Last year Gilda Koenig, a potential donor, approached me at the Salmon Arm Museum at RJ Haney Heritage Village with the offer of a switchboard from the Salmon Arm Motor Hotel. I knew right away she was talking about the MOHO - built in the 1960s – the landmark that replaced the old hospital by Little Lake.

The potential donor was a retired Okanagan Telephone, BC Tel, and Telus employee. She was living in Vernon and her switchboard was taking too much space in her garage. She’d heard about the Montebello project and wondered if we needed her artefact.

I was curious. I knew the artefact was too new and therefore too recent to install in the Montebello’s telephone exchange but decided, not being an expert, to seek out an authoritative opinion.

 That’s when I called on Neil Sutcliffe. Neil.JPG

Neil has been a friend to the museum for more than a decade and he does special things for the Curatorial Department. Most recently he wired a set of portable telephones in The Train Stopped Here exhibit. The phones had been used to communicate between points on CPR lines – were heavy and old, the kind that was used prior to the time when mobile radio systems were in common usage o the CPR. It was important that the exhibit’s phones work. George Alison, the telephone donor, wanted his collection to be a teaching collection, for gentle hands-on learning.

Neil ordered the wire he needed, refashioned some “telephone” poles we had on site, installed them, and made the train phones work. He continues to maintain them. He is like that. If he installs sound equipment, he is agreeable to getting the maintenance calls.

So when the switchboard donation opportunity came up, of course I called Neil.

“Could you look at this switchboard? It is in Vernon,” I told him. Neil went down to Vernon to have a look at the switchboard and it turned out to be a 'style' dating from the mid to late 1930s, even though the actual unit was built around 1960. It was not ideal in historical accuracy but was available and could be made to work with more readily available 'period' telephones to make an operating system for demonstration and educational purposes. Once the curator decided that the switchboard would be suitable,  Neil and Nigel Jones, a buddy with a truck, made the trip south to bring it back.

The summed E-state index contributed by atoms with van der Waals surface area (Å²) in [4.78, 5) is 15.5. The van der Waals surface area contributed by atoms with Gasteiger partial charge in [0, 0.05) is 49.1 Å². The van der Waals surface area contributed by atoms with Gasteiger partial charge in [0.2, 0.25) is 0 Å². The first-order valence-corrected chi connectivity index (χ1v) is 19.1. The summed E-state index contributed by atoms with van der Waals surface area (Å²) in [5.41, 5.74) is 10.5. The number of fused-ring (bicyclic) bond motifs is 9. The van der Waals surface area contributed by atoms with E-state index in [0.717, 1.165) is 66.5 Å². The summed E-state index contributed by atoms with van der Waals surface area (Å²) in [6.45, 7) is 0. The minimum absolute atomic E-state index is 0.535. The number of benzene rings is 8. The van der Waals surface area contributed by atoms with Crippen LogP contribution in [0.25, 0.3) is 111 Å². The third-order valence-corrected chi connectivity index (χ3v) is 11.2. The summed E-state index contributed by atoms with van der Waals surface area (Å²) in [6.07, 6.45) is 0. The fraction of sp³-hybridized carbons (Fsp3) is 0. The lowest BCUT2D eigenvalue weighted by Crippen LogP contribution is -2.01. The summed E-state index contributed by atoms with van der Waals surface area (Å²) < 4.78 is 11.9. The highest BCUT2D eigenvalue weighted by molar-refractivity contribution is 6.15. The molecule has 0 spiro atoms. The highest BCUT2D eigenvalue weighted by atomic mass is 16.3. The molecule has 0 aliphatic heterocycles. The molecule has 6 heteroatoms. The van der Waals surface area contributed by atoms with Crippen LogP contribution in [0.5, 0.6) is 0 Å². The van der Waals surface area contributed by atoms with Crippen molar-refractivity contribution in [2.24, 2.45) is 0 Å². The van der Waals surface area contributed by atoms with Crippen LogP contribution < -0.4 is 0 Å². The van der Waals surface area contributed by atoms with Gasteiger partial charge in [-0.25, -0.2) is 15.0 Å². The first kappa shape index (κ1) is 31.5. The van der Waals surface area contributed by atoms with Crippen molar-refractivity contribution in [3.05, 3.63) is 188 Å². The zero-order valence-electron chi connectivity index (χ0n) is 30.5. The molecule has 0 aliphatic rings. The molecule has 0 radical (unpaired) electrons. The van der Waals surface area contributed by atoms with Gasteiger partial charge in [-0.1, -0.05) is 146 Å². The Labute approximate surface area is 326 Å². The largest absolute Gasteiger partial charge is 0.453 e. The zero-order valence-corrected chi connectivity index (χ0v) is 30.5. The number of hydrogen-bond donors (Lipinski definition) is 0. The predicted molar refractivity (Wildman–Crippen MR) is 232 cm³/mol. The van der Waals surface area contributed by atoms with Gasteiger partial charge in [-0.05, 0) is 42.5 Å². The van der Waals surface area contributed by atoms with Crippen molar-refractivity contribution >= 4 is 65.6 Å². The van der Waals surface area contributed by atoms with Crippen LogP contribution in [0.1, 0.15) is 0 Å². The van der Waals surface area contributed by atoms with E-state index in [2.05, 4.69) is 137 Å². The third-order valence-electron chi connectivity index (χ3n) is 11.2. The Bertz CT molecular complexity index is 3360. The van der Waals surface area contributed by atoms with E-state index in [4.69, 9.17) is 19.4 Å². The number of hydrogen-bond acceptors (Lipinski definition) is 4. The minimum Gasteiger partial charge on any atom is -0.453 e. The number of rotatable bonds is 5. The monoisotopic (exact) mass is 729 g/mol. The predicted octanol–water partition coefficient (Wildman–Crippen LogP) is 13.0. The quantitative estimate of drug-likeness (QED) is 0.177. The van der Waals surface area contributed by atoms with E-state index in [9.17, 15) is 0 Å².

“The switchboard is almost perfect,” Neil said. He promised me that technology had not changed  drastically between our first community switchboard and this newer artefact. The two men brought the gift home and Neil arranged storage, somewhere level, where he could get it in and out easily, so he could work on its many electro-mechanical components.

“It has to work,” Neil said with a smile because he has a thing about things working that should.

Neil looked at my Telephone Exchange photo taken in 1914. He wanted the exhibit designed so that the switchboard was two feet from any wall. Just like in the photo. He wanted to be able to get in and work on the modules in the back.  Coincidentally, the 1914 set up in Rex Lingford’s photograph allowed for a repairman too.

Neil and I discussed things that mattered to each of us. I told Neil I wanted Haney’s carpenter to build a cabinet around the current sixties cabinet. He wanted me to plan for wiring between the switchboard and other phones in the dioramas in the building. I looked at the telephone book from 1911. What businesses had phones?

I found five: EA Palmer’s Family Butcher Shop, the Bank of Hamilton, McGuire’s General Merchants, the Observer, and the Pool Hall. We don’t have that many telephones in the museum’s collection, but that didn’t deter either Neil or this curator from planning. Eventually they will be donated. All we have to do is to put a call out to the generous residents of Salmon Arm.

Of course some of the telephones should be teaching artefacts, demonstrable for gentle hands-on learning. That is where the exhibit design and layout is important. Some telephones have to be hanging on the walls in exhibits that allow for public access. That’s going to be the challenge exhibit designer Cuyler Page will figure out.

So when a phone rings in one of the dioramas at the Montebello Museum, will it be for you? Will you pick up the handset?  What will you find out?

Thank you, Neil, for finding ways to make the new exhibits in the Montebello engaging and interactive.